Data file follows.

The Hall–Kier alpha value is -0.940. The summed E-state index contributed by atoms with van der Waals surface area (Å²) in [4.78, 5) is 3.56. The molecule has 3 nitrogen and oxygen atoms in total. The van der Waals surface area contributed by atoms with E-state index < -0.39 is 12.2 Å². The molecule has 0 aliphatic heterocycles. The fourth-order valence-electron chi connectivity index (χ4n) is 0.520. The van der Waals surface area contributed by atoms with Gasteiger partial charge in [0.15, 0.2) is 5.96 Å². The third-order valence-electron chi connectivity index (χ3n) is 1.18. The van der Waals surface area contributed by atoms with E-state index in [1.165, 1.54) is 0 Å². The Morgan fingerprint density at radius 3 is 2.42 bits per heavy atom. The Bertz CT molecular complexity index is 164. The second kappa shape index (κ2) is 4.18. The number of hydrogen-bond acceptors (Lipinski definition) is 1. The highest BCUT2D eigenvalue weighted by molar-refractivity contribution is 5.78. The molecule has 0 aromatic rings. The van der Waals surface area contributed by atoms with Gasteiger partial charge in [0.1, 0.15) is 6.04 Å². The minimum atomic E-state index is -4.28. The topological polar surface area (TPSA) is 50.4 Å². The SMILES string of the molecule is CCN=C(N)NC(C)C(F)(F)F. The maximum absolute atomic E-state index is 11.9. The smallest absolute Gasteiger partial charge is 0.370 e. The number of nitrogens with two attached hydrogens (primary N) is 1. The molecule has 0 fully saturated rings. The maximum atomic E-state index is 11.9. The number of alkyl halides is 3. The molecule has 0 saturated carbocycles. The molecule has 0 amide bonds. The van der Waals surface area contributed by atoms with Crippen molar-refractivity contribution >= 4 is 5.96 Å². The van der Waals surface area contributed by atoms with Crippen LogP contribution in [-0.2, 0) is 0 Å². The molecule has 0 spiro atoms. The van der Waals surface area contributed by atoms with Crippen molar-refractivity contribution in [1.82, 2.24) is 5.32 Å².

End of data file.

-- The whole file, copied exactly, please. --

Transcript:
The Hall–Kier alpha value is -0.940. The summed E-state index contributed by atoms with van der Waals surface area (Å²) in [4.78, 5) is 3.56. The molecule has 3 nitrogen and oxygen atoms in total. The van der Waals surface area contributed by atoms with E-state index < -0.39 is 12.2 Å². The molecule has 0 aliphatic heterocycles. The fourth-order valence-electron chi connectivity index (χ4n) is 0.520. The van der Waals surface area contributed by atoms with Gasteiger partial charge in [0.15, 0.2) is 5.96 Å². The third-order valence-electron chi connectivity index (χ3n) is 1.18. The van der Waals surface area contributed by atoms with E-state index in [1.165, 1.54) is 0 Å². The Morgan fingerprint density at radius 3 is 2.42 bits per heavy atom. The Bertz CT molecular complexity index is 164. The second kappa shape index (κ2) is 4.18. The number of hydrogen-bond acceptors (Lipinski definition) is 1. The highest BCUT2D eigenvalue weighted by molar-refractivity contribution is 5.78. The molecule has 0 aromatic rings. The van der Waals surface area contributed by atoms with Gasteiger partial charge in [0.1, 0.15) is 6.04 Å². The minimum atomic E-state index is -4.28. The topological polar surface area (TPSA) is 50.4 Å². The SMILES string of the molecule is CCN=C(N)NC(C)C(F)(F)F. The maximum absolute atomic E-state index is 11.9. The smallest absolute Gasteiger partial charge is 0.370 e. The number of nitrogens with two attached hydrogens (primary N) is 1. The molecule has 0 fully saturated rings. The maximum atomic E-state index is 11.9. The number of alkyl halides is 3. The molecule has 0 saturated carbocycles. The molecule has 0 amide bonds. The van der Waals surface area contributed by atoms with Crippen molar-refractivity contribution >= 4 is 5.96 Å². The van der Waals surface area contributed by atoms with Crippen LogP contribution in [-0.2, 0) is 0 Å². The molecule has 0 spiro atoms. The van der Waals surface area contributed by atoms with Crippen molar-refractivity contribution in [1.82, 2.24) is 5.32 Å².